In order to save the bees, researchers are trying to learn as much as they can about them. That work received a big push recently thanks to a study published in Current Biology. To that end, a team of researchers working out of Singapore and China have mapped out a global map of bee populations and species. The hope is that this work will lead to more effective conservation methods to help the pollinator population.

Until recently, our understanding of the distribution and numbers of the more than 20,000 species of bees was limited. This is especially the case in countries where public access to such data is slim.

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To create the map, the team used data from 5.8 million public bee occurrence records and combined it with data on the 20,000 bee species publicly available at Discover Life.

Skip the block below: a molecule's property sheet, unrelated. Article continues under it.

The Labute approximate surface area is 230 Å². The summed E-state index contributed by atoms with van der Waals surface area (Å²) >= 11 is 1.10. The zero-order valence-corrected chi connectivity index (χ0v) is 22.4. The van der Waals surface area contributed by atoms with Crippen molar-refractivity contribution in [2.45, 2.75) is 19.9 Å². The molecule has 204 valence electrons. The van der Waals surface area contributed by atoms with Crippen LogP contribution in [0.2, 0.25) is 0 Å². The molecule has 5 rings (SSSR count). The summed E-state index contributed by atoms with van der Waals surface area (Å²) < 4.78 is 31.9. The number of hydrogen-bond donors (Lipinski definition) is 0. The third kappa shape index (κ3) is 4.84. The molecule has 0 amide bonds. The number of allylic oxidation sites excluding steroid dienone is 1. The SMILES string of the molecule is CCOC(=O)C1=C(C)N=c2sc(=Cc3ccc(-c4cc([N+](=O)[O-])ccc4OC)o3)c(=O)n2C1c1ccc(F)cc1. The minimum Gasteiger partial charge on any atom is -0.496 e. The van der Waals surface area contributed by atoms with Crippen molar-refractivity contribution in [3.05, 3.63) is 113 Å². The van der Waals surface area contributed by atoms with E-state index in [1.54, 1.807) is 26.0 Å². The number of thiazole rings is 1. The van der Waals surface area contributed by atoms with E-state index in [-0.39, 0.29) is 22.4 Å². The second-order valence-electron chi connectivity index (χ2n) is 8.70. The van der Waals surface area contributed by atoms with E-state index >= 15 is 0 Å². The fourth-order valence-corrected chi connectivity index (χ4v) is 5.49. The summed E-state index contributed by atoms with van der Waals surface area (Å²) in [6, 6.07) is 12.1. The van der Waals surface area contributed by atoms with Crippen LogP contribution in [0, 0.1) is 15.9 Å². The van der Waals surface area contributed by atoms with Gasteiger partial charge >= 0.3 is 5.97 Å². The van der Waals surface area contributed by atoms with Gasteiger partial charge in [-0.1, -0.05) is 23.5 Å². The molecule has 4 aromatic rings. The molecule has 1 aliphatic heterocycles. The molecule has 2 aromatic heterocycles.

Dr. Alice Hughes of the Chinese Academy of Sciences was an author of the study. She spoke to BBC News about the importance of this research.

“Here we combine millions of records to create the first maps of global bee richness, and understand why we see these patterns,” she told BBC News. “These maps, and our framework, can then form the basis of future work, enabling us to better understand patterns of bee richness and ensure that they are effectively conserved into the future.”

The team has already come to learn more about bee population distribution from the data collected. For instance, they have learned that the diversity of bee species is greater in the Northern hemisphere than in the south. Diversity is also greater in dry regions over wet.

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The University of Singapore’s Dr. John Ascher believes this information regarding the distribution of bee species will help researchers “distinguish areas less suitable for bees from areas where bees should thrive but have been reduced by threats such as pesticides, loss of natural habitat, and overgrazing”.

Sign this petition to help save the bees.

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